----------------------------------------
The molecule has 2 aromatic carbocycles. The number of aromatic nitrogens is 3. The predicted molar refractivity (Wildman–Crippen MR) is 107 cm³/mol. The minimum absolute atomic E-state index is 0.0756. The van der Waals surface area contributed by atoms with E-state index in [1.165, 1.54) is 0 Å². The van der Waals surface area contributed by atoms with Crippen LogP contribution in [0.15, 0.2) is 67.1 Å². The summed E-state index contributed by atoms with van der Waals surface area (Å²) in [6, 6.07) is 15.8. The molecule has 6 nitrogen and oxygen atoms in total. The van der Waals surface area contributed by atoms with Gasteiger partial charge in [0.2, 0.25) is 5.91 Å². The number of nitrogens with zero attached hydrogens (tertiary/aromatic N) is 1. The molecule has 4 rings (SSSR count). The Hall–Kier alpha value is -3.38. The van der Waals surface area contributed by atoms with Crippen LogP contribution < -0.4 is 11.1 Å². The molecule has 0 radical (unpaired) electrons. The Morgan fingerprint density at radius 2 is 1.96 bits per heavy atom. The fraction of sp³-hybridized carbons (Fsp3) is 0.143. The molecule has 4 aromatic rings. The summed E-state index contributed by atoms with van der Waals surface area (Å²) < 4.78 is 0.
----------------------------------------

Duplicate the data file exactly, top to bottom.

The molecule has 2 aromatic carbocycles. The number of aromatic nitrogens is 3. The predicted molar refractivity (Wildman–Crippen MR) is 107 cm³/mol. The minimum absolute atomic E-state index is 0.0756. The van der Waals surface area contributed by atoms with E-state index in [1.165, 1.54) is 0 Å². The van der Waals surface area contributed by atoms with Crippen LogP contribution in [0.15, 0.2) is 67.1 Å². The summed E-state index contributed by atoms with van der Waals surface area (Å²) in [6, 6.07) is 15.8. The molecule has 6 nitrogen and oxygen atoms in total. The van der Waals surface area contributed by atoms with Gasteiger partial charge in [0.2, 0.25) is 5.91 Å². The number of nitrogens with zero attached hydrogens (tertiary/aromatic N) is 1. The molecule has 4 rings (SSSR count). The Hall–Kier alpha value is -3.38. The van der Waals surface area contributed by atoms with Crippen LogP contribution < -0.4 is 11.1 Å². The molecule has 0 radical (unpaired) electrons. The Morgan fingerprint density at radius 2 is 1.96 bits per heavy atom. The fraction of sp³-hybridized carbons (Fsp3) is 0.143. The molecule has 4 aromatic rings. The summed E-state index contributed by atoms with van der Waals surface area (Å²) < 4.78 is 0.